• 1
    If we were free to redesign every existing legacy code from scratch, we could probably avoid using protected visibility overall. Unfortunately, most of us have dead lines.
    – Doc Brown
    Feb 6 at 5:08

3 Answers 3

7

In short

The protected visibility is a legacy that was designed long before Barbara Liskov's LSP (more precisely its history constraint) demonstrated its many drawbacks.

Its only meaningful use is for specifying internal operations that are designed to be used by derived classes. One extreme example is a protected constructor for an abstract class.

But there are other legitimate uses such as a protected changeState() in the abstract State class of the variants of the state pattern implementations that assign this responsibility to the states themselves.

Some more arguments

Although some older languages had some kind of visibility that behaved like protected notion (e.g. Smalltalk had member variables having by default a visibility the corresponds to protected), the explicit distinction between private and protected is a C++ legacy.

Stroustrup explains the reasons why protected was introduced in the language and why it was not such a good idea in his book The Design and evolution of C++, page 301-302. The main rationale was to make a difference between implementers (who create a framework and are supposed to know what they do) and the general public:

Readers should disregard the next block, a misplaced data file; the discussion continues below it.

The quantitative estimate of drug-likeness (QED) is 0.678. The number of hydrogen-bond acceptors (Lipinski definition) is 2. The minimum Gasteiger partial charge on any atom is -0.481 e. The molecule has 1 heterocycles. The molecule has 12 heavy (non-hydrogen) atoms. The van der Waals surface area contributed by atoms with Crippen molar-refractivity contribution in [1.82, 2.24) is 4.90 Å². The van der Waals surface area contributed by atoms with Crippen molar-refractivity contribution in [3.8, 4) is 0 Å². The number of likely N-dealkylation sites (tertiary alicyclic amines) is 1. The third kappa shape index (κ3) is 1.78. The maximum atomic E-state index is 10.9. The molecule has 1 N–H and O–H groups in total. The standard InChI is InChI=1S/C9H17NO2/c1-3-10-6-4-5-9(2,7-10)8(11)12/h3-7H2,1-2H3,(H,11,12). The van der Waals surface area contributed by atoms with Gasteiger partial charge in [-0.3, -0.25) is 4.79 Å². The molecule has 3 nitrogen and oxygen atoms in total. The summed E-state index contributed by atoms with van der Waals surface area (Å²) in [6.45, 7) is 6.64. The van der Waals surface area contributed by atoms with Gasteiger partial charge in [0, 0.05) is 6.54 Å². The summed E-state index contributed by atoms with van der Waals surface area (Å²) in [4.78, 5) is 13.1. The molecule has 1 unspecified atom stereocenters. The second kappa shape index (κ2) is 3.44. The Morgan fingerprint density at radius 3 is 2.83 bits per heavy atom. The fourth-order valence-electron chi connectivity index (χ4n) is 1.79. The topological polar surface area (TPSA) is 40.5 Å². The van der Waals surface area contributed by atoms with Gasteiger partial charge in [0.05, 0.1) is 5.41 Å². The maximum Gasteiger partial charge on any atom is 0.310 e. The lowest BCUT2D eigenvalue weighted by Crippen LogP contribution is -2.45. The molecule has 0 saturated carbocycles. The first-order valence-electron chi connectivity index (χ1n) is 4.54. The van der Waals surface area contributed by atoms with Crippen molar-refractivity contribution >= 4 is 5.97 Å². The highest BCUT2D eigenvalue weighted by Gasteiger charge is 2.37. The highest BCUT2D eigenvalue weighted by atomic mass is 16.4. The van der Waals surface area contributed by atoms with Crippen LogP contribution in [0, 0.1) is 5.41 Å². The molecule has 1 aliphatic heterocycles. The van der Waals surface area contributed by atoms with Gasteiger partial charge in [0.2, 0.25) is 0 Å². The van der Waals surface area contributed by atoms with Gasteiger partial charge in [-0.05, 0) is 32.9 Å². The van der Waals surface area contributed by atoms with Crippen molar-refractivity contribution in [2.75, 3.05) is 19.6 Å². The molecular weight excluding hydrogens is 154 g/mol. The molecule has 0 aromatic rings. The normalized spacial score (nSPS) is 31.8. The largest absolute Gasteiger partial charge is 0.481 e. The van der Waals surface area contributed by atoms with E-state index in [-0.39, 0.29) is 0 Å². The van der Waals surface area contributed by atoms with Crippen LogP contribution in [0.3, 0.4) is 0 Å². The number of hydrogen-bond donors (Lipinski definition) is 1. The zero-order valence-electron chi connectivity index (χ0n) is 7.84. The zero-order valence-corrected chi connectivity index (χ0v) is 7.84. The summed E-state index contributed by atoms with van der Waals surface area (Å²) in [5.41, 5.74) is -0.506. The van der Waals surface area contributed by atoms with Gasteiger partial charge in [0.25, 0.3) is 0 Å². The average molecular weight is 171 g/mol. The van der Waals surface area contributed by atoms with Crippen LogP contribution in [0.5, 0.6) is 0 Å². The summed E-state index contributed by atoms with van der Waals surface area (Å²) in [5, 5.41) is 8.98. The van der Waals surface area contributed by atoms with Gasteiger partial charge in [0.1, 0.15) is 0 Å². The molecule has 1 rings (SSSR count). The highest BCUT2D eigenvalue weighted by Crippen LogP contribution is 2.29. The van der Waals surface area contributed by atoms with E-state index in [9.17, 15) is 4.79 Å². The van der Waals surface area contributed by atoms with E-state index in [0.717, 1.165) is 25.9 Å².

Mark (...) argued very persuasively based on genuine experience and examples from real code that protected data was essential for the design of an efficient and extensible X windows toolkit. The alternative to protected data was claimed to be an unacceptable inefficiency, unmanageable proliferation of inline interface functions, or public data. (...) protected members seemed the lesser evil.

In the early 80's, compilers were indeed less performant at optimizing, and the CPUs were an order of magnitude slower than today. So calling a getter to access a member of the base class could really be a performance issue for intensively-used GUI components.

Interestingly, Stroustrup recalls that the person who initially requested that language feature ended up banning its use in his own teams because of a lot of nasty errors. Stroustrup even recommends not to use it:

Barabara Liskov's OOPSLA keynote (1987) gives a detailed explanation of the theoretical and practical problems with access control on the protected notion. (...) Fortunately you don't have to use protected data in C++

He nevertheless defined certain valid usages:

[After telling why protected data is evil] Note that none of these objections are significant for member functions. I still consider protected a fine way of specifying operations for use in derived classes.

Some legitimate examples

The only meaningful use of protected is for specifying internal operations that are designed to be used by derived classes. So no example with just one class will be relevant you'll need example of a class that is derived/specialized/extended.

An extreme, yet very common example is a protected constructor for any class that is not intended to be instantiated directly:

  • An abstract class may have a protected constructor to set up common invariants (including some implemented with private data members). In many languages, the protected will not be needed if the class can be declared as abstract.